Stanford online dating study
Previous research has labeled love at first sight (LAFS) as a “positive illusion” or a biased memory couples create in order to enhance their relationship.
This sounds completely plausible given the fact that we are prone to outcome bias - evaluating the quality of a decision based on the outcome.
So, if we end up with someone, our belief that we knew this all along, from the very first moment, is going to strengthen.
Similarly, if we don’t end up with someone, it is highly likely we will not assign the label of LAFS to that encounter at all.
This is hardly surprising given the fact that art and literature have glorified it for thousands of years.
About me: I love music, movies, walks on the beach, traveling and reading.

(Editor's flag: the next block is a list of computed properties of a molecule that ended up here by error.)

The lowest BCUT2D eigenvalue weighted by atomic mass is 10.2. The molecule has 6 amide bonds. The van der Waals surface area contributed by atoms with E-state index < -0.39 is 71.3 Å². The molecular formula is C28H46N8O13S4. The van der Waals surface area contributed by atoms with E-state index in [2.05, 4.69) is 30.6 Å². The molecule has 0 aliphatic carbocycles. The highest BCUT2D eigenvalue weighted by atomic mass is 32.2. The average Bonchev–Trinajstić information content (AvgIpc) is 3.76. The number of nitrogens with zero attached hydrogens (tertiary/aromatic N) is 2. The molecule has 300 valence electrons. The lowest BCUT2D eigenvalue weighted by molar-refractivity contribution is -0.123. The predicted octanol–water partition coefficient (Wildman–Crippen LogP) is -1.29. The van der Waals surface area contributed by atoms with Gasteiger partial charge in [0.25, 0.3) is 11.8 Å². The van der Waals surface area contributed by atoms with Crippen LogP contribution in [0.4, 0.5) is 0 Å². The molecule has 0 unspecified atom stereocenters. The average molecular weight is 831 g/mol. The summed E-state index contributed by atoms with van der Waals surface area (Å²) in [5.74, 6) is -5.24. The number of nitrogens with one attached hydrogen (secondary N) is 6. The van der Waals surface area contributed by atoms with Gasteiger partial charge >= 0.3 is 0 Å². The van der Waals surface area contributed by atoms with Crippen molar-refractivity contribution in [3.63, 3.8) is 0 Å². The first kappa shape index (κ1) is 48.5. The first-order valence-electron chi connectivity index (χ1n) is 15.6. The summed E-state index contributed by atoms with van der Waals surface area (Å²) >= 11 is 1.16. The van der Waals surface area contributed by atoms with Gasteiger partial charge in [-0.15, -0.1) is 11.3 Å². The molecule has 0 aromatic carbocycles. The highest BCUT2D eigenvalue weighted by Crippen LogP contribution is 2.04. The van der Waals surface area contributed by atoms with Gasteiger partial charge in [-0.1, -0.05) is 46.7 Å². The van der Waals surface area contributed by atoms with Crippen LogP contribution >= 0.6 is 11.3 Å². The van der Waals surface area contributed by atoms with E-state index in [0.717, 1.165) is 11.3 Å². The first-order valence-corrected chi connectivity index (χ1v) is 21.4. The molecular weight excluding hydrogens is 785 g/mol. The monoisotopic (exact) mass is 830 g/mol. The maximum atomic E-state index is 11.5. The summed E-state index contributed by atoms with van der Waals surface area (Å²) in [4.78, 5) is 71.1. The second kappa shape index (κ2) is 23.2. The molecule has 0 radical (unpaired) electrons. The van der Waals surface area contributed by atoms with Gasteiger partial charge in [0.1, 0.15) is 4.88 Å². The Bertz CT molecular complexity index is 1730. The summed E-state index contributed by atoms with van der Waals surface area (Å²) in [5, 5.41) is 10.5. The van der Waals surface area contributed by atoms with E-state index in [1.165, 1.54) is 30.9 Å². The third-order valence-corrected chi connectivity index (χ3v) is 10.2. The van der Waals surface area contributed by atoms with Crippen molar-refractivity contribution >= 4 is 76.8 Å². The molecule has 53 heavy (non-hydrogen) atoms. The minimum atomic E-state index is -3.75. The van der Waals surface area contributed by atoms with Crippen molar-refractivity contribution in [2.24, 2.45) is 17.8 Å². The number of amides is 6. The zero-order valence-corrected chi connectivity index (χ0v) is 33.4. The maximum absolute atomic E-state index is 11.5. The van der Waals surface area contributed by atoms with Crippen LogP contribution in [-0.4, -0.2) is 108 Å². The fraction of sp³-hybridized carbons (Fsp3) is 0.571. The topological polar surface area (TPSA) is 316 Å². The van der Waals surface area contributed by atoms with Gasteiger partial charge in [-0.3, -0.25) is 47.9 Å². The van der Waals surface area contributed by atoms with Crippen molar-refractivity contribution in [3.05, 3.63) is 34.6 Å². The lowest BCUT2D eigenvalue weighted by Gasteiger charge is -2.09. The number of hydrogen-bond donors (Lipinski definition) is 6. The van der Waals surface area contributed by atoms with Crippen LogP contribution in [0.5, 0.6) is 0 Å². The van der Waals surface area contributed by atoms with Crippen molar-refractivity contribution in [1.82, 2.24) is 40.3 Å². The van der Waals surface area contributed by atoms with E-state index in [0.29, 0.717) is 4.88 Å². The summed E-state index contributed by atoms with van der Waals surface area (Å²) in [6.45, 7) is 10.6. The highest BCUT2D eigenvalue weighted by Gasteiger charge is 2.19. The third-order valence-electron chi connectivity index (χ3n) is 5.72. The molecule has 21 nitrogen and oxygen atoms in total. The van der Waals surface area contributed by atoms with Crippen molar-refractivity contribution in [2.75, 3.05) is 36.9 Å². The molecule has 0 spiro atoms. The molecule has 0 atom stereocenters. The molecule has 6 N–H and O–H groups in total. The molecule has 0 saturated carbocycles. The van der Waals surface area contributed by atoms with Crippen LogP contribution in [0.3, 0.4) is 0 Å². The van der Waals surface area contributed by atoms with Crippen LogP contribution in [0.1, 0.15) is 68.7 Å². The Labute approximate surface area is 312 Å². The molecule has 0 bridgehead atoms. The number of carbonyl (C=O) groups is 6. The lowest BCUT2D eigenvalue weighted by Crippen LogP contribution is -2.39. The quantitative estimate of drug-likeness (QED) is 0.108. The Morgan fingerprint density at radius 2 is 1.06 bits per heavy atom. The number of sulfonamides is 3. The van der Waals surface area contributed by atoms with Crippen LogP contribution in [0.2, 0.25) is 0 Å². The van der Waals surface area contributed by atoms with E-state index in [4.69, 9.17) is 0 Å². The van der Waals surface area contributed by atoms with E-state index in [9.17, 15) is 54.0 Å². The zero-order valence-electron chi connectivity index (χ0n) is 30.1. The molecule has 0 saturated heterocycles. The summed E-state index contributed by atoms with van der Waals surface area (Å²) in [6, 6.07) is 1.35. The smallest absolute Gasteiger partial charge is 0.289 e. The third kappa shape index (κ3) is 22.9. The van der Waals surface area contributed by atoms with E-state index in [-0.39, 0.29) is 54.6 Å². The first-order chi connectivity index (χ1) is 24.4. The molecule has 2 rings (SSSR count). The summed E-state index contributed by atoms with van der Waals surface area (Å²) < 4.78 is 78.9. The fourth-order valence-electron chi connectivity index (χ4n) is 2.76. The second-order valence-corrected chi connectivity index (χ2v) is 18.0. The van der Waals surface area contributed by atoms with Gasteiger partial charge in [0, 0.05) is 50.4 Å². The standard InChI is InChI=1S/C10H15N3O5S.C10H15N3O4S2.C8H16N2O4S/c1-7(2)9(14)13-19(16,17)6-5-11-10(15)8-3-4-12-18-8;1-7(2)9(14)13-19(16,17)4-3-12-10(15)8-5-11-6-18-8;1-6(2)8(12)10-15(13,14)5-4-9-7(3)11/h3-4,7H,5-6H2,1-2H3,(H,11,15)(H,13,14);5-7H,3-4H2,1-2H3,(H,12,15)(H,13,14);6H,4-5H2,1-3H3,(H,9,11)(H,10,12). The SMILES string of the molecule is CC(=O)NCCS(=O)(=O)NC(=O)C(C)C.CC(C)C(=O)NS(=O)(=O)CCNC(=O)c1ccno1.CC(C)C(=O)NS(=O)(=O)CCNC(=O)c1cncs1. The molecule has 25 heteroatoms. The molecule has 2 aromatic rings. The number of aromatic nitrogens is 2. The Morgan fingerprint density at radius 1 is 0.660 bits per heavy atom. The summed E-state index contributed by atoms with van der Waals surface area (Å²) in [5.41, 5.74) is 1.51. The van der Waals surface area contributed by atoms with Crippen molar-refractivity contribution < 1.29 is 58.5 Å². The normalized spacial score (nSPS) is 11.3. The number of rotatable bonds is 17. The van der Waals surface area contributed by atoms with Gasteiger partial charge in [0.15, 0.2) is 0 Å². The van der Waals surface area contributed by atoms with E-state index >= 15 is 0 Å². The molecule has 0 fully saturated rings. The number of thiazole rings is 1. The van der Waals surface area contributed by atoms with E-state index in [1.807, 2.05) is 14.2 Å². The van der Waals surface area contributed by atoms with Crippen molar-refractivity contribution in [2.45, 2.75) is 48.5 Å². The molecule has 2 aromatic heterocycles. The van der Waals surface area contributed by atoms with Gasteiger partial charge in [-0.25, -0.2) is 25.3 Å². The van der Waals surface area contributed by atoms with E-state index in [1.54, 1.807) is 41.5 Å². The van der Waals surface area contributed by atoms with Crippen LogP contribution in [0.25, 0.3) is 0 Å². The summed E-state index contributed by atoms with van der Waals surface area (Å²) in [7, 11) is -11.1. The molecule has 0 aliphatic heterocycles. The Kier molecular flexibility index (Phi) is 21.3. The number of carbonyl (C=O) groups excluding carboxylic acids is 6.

But sex is my all time favorite, I want to be teased and pleased.
Interestingly, men were more likely to experience LAFS on the spot.
In couples, reporting love at first sight retroactively was most strongly correlated with eros, then passion, followed by commitment.
Indeed, 92% of 558 people who claimed to have experienced LAFS reported that they later fell in mutual love with this person and developed a romantic relationship with them.